Most electric vehicle startups are shooting for the starts, with global production at a massive scale, to drive down prices to compete with ICE vehicles.
London-based Arrival is turning all that on its head with a very different approach to building electric vehicles. The company is focusing its products on commercial applications, a fairly undeserved portion of the vehicle market, but one that can benefit the most from a transition to electric.
In a new video released by the company, President Avinash Rugoobur takes us through their process of using microfactories, small, nimble and high-tech production facilities, that are the exact opposite of a megafactory like the Gigafactories by Tesla.
Rugoobur says that their way of providing electric vehicles at comparable price to ICE powertrains, it to produce them near where they are required. Where companies need vehicles to be adapted to suit localised used cases, this smaller, more adaptable manufacturing technique allows for that. By comparison, massive factories are constructed to make lots of the same thing, with as little variance as possible.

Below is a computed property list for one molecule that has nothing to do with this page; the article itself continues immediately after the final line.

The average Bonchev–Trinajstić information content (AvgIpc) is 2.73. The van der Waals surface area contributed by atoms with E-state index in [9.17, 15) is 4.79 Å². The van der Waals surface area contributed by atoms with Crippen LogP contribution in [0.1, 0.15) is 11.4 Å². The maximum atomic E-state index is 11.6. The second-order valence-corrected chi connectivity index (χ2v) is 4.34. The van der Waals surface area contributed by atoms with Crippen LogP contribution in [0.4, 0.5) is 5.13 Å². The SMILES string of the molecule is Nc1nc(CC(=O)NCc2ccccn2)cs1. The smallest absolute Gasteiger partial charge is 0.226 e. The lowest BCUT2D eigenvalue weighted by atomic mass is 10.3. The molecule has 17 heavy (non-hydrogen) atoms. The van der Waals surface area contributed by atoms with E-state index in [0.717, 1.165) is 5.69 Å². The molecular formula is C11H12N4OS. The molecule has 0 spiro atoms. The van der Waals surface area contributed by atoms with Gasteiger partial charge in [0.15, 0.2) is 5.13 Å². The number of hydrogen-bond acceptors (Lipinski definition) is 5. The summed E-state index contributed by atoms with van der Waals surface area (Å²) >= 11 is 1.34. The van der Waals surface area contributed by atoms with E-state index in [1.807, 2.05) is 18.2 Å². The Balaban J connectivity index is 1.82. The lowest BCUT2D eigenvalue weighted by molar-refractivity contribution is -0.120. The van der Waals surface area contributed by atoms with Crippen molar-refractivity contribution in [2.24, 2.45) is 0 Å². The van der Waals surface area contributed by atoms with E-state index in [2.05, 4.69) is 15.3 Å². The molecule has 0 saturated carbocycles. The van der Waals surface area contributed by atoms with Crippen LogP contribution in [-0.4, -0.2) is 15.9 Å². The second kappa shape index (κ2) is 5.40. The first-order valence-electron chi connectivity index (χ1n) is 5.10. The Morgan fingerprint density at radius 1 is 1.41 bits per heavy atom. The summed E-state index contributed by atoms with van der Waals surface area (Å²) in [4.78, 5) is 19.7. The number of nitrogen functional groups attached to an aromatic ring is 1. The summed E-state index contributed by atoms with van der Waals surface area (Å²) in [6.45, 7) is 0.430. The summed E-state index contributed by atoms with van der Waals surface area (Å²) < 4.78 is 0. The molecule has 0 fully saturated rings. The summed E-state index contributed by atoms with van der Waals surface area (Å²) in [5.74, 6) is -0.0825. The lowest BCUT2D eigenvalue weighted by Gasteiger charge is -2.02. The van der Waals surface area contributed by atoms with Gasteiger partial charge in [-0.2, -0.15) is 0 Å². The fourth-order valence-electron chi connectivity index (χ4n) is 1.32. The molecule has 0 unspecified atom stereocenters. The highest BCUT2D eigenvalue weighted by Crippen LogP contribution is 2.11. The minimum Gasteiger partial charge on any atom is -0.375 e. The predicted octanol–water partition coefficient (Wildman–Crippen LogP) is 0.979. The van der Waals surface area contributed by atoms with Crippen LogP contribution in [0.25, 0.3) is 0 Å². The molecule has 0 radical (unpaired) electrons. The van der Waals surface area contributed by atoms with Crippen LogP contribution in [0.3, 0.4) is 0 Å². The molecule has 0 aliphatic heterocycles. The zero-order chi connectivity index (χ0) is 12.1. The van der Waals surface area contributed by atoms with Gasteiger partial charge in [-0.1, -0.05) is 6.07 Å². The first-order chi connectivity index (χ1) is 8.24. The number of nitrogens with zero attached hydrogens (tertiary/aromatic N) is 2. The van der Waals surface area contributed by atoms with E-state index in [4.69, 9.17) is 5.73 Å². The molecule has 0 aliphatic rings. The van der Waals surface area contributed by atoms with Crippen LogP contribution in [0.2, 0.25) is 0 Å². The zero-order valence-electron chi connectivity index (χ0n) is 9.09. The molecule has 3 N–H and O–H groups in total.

In dealing with the variances between vehicles, Arrival can reprogram the workflow between parts of the microfactory that the call robotic cells.
Arrival says they can produce vehicles at basically any volume and maintain profitability. To do that, their technology needs to be incredibly smart. One example of that intelligence is how parts move around the factory.
Parts can be placed on autonomous trolleys that take the product to a robot, which uses computer vision to understand the orientation of the part and still pick it up. In a typical factory, the robots are incredibly fussy about how they are provided parts and need to be done in a precise, repeatable way.
The company already has an impressive order book, with delivery service UPS placing an order for 10,000 Arrival vans in Jan 2020. The arrival bus, which looks amazing with is massive curved glass front was recently announced and is currently in testing.
Arrival are also vertically integrated.. like the real version of that, not the Trevor Milton edition. That means Arrival design all of the components in house, the hardware, software, robots. The modular battery, battery management system, traction inverter, DC-DC inverter, and the Human Machine Interface.
Rugoobur says this vertical integration enables them to rapidly adapt new technologies (like autonomy), when the technology is available or desired by the customer.
More information at Arrival.